Monday, April 9, 2018

Louisiana Wine

As the list of American wines I've sampled has grown larger, those remaining to be tried have proven to be hard to corral.  Louisiana is one of the states that has been quite elusive due to a dearth of wineries and shipping restrictions.  However, I managed to find Louisiana wine on a recent trip to New Orleans.  But, just barely.

With only a small handful of wineries in the state, some using California grapes or other types of fruit from Florida, it's a bit difficult to find true Louisiana wines.  I had hoped to try a Blanc du Bois wine, made from a grape that does well in Louisiana's hot, humid climate, but it stayed out of reach.  The state is included in the Mississippi Delta AVA, but most of the grapes grown in that region are Muscadine.

My chance to sample didn't come from Brennan’s restaurant, where they make a sauce from a Landry Vineyards blueberry wine.  They wouldn't pour that wine and couldn't tell me that it was made from Louisiana-grown berries, so it's likely that it wasn't.  Landry does make an array of wines using Louisiana-grown Blanc du Bois grapes.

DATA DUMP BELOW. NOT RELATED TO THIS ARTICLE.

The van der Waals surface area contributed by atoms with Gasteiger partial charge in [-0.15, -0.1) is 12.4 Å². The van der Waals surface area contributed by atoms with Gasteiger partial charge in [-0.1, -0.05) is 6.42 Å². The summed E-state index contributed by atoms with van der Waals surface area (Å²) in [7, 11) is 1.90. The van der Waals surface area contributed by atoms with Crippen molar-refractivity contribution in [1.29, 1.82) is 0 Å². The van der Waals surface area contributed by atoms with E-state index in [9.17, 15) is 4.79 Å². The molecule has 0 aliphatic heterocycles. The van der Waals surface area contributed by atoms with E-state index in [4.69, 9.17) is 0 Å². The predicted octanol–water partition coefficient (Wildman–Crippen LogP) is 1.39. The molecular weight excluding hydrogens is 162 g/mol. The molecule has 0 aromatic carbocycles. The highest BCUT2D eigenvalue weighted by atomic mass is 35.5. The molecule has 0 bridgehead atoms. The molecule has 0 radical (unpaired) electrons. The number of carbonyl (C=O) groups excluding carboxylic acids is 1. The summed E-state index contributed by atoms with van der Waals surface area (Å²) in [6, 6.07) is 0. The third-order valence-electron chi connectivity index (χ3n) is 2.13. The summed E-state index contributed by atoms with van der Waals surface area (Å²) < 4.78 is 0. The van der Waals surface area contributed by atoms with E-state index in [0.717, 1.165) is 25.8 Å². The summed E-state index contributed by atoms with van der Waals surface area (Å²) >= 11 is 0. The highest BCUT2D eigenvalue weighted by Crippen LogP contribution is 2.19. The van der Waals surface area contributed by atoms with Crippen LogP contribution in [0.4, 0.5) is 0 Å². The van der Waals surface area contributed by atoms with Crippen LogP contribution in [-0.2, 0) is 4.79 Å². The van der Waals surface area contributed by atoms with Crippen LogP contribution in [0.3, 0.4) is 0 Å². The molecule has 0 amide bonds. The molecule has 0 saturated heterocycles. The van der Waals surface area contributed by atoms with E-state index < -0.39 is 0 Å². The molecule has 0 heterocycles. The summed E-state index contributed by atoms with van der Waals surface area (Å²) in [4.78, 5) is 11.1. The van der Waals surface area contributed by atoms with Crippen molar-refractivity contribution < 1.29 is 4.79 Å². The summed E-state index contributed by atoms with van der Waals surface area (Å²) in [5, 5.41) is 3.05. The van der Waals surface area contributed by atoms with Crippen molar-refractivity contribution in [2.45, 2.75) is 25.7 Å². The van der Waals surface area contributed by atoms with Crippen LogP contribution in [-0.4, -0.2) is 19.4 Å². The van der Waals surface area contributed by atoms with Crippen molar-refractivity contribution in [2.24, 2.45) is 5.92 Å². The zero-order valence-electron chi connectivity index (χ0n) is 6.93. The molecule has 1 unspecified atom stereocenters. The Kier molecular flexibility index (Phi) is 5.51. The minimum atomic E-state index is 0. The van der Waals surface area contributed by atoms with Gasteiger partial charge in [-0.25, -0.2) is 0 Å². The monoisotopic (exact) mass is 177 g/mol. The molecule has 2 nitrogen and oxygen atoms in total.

My break came at NOLA Tropical Winery, a tasting room in the mall at the end of the New Orleans Riverwalk.  I was told their extensive line of fruit wines are made with out-of-state berries and such, but they do carry some genuine Louisiana-grown grape wines, as well as Louisiana wines made from Muscadine grapes and a Port-style fig wine.  They offer free tastings, by the way.

That's actually a really nice Port-style wine from Pontchartrain Vineyards.  It's made from figs that I was told are grown in-state.  It smells good and Port-ly and tastes, well, figgy.   A nice finish lasts a good while. Tasty and fun.

The two wines made from Louisiana Muscadine grapes are better than that type that I’ve had before. They come from Amato's Winery in the town of Independence, a bit north of NOLA.  Still earthy quaffs, they have a little less of that foxiness found in some North American grapes.  I don't care for the flavor on Muscadine, but the wines are well made.  Muscadine vines are resistant to the diseases of humidity, which makes them useful in the south.  They are wines I would recommend only to the adventurous, or those who are familiar with the style.

I was told that even their fruit wines are made with berries sourced out-of-state.  They do, however, have some wines made by Pontchartrain Vineyards.

Follow Randy Fuller on Twitter

No comments:

Post a Comment